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U.S. Government Information on Organ and Tissue Donation and Transplantation
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Terms and Topics - D

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Deceased Donor—A person who has been declared dead and whose organs and/or tissues have been donated for transplantation.

Designated Requestor—Defined in the Centers for Medicare and Medicaid Conditions of Participation as an individual who has completed a course offered or approved by the OPO and designed in conjunction with the tissue and eye bank community in the methodology for approaching potential donor families and requesting organ donation. The interpretation of this rule allows for some degree of flexibility.

Donation—The act of giving organ(s), tissue(s), or blood to someone else without compensation.

Dialysis—A mechanical process designed to remove toxic substances from the blood, including correcting the balance of fluids and chemicals in the body and removing wastes when the kidneys are unable to do so. See hemodialysis and peritoneal dialysis.

Domino Transplant—Although it does not happen often, a domino transplant occurs when patient A needs lungs, but the best treatment is to give that patient a heart and lung combination. Since patient A's heart was good, it can be transplanted into patient B who needs only a heart.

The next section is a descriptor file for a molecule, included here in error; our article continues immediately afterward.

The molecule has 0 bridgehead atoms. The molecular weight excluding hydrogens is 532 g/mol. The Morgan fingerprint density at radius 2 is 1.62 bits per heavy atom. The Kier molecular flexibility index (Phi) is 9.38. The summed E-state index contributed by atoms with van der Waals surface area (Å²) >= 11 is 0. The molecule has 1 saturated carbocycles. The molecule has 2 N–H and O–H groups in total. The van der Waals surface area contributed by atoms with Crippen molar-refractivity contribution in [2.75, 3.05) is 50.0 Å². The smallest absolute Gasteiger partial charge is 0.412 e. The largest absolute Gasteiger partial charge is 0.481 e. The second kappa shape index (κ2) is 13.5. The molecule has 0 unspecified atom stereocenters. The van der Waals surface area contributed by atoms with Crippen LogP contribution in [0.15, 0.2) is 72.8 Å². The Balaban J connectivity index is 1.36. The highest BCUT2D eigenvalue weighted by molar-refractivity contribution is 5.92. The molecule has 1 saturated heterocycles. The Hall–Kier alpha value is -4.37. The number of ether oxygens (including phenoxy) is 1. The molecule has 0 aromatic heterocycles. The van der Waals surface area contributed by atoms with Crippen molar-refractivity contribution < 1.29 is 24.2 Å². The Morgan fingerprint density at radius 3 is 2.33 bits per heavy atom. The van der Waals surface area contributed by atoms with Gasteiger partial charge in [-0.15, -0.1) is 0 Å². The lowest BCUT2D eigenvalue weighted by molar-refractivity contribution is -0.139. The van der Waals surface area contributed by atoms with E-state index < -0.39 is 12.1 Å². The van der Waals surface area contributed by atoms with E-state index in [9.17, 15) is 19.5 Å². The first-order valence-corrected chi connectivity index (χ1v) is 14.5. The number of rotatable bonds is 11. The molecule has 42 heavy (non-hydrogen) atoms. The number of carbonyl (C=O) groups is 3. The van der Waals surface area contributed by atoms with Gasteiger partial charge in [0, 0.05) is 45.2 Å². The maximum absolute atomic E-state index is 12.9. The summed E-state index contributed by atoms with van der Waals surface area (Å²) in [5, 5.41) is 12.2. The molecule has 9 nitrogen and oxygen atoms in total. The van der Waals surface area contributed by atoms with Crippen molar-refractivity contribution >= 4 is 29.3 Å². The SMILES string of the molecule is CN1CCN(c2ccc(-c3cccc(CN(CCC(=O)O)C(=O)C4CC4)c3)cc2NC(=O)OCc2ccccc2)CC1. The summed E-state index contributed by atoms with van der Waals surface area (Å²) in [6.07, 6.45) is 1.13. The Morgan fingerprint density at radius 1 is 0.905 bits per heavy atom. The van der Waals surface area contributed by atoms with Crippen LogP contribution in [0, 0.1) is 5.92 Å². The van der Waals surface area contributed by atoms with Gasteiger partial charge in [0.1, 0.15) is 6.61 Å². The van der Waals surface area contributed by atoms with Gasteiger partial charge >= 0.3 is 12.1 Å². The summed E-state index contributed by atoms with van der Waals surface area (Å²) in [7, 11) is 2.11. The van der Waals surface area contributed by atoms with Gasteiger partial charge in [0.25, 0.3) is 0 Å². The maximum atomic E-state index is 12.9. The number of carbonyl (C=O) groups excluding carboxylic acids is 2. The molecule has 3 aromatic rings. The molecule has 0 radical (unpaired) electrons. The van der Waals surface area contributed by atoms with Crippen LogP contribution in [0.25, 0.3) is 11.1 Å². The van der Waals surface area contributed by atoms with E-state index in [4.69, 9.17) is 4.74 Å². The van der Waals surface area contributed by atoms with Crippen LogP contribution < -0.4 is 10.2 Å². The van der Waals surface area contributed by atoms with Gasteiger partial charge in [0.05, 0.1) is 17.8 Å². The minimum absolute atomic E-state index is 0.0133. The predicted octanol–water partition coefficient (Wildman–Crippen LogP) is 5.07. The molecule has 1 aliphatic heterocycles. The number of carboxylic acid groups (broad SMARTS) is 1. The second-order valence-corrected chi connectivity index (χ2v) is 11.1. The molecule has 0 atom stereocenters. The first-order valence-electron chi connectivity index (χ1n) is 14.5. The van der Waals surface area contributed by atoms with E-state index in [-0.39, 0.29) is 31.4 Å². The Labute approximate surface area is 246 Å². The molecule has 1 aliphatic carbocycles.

Donor Designation—Documentation of an individual’s decision to donate organs, eyes, and/or tissues after death, usually designated on a driver’s license or through a State donor registry.

Donor Registries—A confidential electronic database in which individuals can enter and store their wish to be an organ and tissue donor. Most registries are for a single state, but a few serve more than one state. Most registries have enrollment capacity through the motor vehicle offices and many also have online registry portals. Because registry information is accessible on a 24/7 basis to authorized procurement personnel, it is the safest and quickest way to determine if a deceased individual wanted to be a donor.

 


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